She’s doing that thing. That thing she does where she’s right in front of me, but she’s nowhere to be found. Something at the end of the hall is more important than me.
I hate that thing. If it wasn’t for that thing, this’d all be over. Instead, I got to listen to Xander beat himself up. A day of that would drive anyone to act.
And day after day…?
I sigh. Extreme measures just don’t seem that extreme anymore. I need to get this over with. Someone needs to ask.
All I need now is the courage.
I’ve been trying to tell myself I’m doing this because I’m a bigger person, but that’s just not true. I want her to say ‘no.’ And she probably will because of me. She knows how I feel about him.
So much for my courage.
But what do I do if she says ‘no’? What do I do with that information? Will it change anything? Can I break the news to Xander? Can I let him down gently?
No. He’d probably hate me for that.
I can’t really advise him either. Trying to steer him would end badly too. If she says ‘no,’ nothing will change. I’ll have to do what I’ve been doing. I’ll listen, I’ll support him—though I’m not very good at that ’cause this is the last thing I want—and when he finally finds the courage, I’ll comfort him.
I’ll know. That’s the thing that will change. I’ll know that I can have him all to myself…if he ever notices me.
I need to know for sure, so I have to be really honest with her.
But she might say ‘yes’ if I am. What then?
Well, at least one of us will be happy. I want that. I want for one or more of the three of us to actually be happy, even if their happiness means I’m unhappy. I truly want that.
But I don’t. I really, really don’t.
My brow’s all scrunchie.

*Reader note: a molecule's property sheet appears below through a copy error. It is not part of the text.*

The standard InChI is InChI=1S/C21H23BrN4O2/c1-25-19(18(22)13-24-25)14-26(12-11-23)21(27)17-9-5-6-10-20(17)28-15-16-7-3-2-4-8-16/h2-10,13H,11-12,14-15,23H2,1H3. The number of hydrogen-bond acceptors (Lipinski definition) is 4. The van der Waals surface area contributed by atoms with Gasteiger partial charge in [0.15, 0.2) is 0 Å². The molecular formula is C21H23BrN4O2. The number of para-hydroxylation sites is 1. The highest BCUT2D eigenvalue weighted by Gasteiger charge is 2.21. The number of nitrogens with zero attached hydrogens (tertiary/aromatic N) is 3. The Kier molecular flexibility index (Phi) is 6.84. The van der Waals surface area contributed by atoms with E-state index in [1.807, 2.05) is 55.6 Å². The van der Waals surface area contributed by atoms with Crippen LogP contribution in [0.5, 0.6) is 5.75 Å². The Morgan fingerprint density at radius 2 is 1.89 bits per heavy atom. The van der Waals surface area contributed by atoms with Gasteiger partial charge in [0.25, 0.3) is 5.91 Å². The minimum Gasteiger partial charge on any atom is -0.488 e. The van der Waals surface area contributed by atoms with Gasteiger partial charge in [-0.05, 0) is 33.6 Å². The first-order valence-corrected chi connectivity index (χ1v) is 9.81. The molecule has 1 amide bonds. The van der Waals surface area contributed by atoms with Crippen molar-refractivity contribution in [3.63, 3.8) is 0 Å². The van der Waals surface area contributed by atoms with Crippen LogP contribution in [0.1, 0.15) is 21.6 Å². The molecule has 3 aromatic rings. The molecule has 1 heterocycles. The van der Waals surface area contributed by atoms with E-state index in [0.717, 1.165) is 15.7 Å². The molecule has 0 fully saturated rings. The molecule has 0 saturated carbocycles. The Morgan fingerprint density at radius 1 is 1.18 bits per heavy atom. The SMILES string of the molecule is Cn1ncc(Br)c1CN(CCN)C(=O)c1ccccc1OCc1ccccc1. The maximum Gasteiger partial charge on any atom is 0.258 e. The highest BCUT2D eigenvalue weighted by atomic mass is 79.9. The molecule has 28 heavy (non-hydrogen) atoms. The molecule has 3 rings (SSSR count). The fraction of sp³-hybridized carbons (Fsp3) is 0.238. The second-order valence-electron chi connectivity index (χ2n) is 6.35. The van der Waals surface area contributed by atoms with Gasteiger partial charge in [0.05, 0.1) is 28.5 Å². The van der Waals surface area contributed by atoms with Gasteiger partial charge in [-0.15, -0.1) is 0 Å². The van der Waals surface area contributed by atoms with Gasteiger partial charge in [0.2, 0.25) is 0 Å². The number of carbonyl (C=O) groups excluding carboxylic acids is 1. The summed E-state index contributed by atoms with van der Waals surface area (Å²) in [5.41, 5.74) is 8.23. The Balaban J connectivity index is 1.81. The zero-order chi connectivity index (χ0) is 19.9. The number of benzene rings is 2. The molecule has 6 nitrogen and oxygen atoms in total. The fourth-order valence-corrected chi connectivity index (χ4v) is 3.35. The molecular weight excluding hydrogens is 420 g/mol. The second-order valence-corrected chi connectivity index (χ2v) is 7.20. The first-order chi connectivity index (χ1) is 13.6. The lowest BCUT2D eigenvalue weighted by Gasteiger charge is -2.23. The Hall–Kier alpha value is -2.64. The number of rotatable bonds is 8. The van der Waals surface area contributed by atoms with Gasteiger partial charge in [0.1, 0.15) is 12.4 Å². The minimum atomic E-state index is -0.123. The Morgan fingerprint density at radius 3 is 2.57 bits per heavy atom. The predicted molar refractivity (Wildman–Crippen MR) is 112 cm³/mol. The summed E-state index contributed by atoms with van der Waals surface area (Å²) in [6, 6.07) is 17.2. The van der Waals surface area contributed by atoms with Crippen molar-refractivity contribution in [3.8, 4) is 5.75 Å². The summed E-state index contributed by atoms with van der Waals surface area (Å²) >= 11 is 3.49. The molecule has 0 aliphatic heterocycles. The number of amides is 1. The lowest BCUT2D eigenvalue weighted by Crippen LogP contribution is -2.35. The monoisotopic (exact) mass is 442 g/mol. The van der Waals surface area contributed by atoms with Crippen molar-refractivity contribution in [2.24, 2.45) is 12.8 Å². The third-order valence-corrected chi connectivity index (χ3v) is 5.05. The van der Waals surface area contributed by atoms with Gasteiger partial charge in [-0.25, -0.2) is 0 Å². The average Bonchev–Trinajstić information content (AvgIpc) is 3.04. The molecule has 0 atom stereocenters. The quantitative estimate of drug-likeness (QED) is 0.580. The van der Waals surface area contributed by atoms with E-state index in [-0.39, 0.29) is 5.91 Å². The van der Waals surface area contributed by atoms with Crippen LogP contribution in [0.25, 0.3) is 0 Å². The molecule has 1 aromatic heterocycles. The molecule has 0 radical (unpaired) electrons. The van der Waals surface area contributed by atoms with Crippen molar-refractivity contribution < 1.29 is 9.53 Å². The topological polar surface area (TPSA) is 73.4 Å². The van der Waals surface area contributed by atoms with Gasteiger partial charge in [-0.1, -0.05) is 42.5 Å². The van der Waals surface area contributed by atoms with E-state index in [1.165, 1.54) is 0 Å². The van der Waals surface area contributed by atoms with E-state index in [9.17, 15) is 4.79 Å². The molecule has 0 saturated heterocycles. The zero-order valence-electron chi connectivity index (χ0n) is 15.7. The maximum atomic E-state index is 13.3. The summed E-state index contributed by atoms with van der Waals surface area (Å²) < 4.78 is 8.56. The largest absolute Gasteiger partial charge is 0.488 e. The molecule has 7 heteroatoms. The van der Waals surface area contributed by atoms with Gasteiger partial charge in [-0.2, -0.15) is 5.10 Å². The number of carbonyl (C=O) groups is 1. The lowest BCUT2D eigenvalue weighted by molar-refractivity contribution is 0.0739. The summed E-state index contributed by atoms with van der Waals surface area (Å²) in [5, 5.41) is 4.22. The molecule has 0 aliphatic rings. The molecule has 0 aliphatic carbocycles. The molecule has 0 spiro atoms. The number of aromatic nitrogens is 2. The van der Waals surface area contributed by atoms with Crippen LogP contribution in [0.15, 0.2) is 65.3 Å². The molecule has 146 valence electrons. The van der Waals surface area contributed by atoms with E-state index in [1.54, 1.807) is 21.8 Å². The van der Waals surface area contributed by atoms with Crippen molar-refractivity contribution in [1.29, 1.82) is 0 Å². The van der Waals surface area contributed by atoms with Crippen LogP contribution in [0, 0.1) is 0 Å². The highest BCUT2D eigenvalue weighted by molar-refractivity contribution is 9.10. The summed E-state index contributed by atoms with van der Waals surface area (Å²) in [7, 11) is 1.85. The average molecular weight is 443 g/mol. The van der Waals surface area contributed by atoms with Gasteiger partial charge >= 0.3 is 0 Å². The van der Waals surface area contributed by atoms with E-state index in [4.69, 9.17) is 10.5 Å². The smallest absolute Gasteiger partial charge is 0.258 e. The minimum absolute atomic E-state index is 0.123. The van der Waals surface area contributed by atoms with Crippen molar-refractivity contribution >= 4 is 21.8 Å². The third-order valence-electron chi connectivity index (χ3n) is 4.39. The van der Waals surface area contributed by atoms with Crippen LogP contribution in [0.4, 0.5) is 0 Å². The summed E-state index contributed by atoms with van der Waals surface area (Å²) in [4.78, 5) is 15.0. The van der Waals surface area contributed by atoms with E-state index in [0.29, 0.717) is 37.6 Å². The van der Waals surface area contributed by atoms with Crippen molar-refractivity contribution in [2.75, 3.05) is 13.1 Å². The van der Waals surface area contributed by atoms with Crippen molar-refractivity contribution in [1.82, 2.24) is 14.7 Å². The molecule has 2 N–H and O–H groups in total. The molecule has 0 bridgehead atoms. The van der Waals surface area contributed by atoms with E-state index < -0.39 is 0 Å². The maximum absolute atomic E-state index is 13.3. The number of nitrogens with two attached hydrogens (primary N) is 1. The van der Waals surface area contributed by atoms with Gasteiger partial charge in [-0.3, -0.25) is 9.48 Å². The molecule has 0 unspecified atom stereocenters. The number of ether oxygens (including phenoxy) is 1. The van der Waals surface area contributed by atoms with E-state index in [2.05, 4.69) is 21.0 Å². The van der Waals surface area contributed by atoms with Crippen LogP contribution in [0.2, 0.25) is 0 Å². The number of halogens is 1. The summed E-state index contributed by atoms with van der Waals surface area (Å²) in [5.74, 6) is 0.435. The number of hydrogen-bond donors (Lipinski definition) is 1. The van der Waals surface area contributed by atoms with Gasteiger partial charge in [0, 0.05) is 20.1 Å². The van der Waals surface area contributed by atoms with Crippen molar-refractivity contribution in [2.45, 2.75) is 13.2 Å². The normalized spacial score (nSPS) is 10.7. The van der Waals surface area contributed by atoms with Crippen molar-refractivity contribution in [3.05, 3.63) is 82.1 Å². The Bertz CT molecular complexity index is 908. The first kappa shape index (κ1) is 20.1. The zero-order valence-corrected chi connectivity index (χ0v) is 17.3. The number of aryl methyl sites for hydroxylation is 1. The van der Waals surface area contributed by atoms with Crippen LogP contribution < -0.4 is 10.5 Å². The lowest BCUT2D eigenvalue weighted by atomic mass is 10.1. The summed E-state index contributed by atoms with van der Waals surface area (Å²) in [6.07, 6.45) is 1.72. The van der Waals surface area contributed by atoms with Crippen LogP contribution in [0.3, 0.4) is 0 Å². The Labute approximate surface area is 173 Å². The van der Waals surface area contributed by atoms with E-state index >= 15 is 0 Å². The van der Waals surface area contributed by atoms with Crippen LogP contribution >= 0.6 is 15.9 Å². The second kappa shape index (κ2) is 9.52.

She doesn’t notice. She’s moved on to the next distraction. And I even said, ‘Hi.’ I acted like I wanted to talk. I was engaging. There were pleasantries. I—
I’m putting this off. I’ve been over all of the scenarios—all two of them—a zillion times in my head. They haven’t changed. I had the same doubts yesterday that I still have today.
I have to believe that this is a good thing. It’s the right thing. Besides, he asked me to. He wants me to help.
’Kay, so…moment of truth…and I’m nibbling at the dry skin around my thumbnail. I stop that. It’s an icky nervous habit. I need to ask the silly question. We need to talk. Instead of that, she’s ignoring me and I’m eating my hand.
I rally my nerve and find my voice. “Buffy.” Good start. No squeaks. She even faces me. Now for the hard part. “Would you like to go out, uh—?”
“Sure, Will, when?” she replies without missing a beat. She doesn’t even have to think about it.
I didn’t get a chance. She totally cut me off. My mouth’s still open. I shut it.
I was gonna say—I was s’posed to say…with Xander.
She wants to go out with me?
Of course she wants to go out with me. I’m her friend. That’s what friends do. We go out. We see movies. We get coffee. We talk. We listen. We…
So, how do I—?
She’s looking at me. Like really looking at me now. Giving me that look—that ‘I’m waiting, the clock’s ticking, what’s up with you, why are you so weird’ look.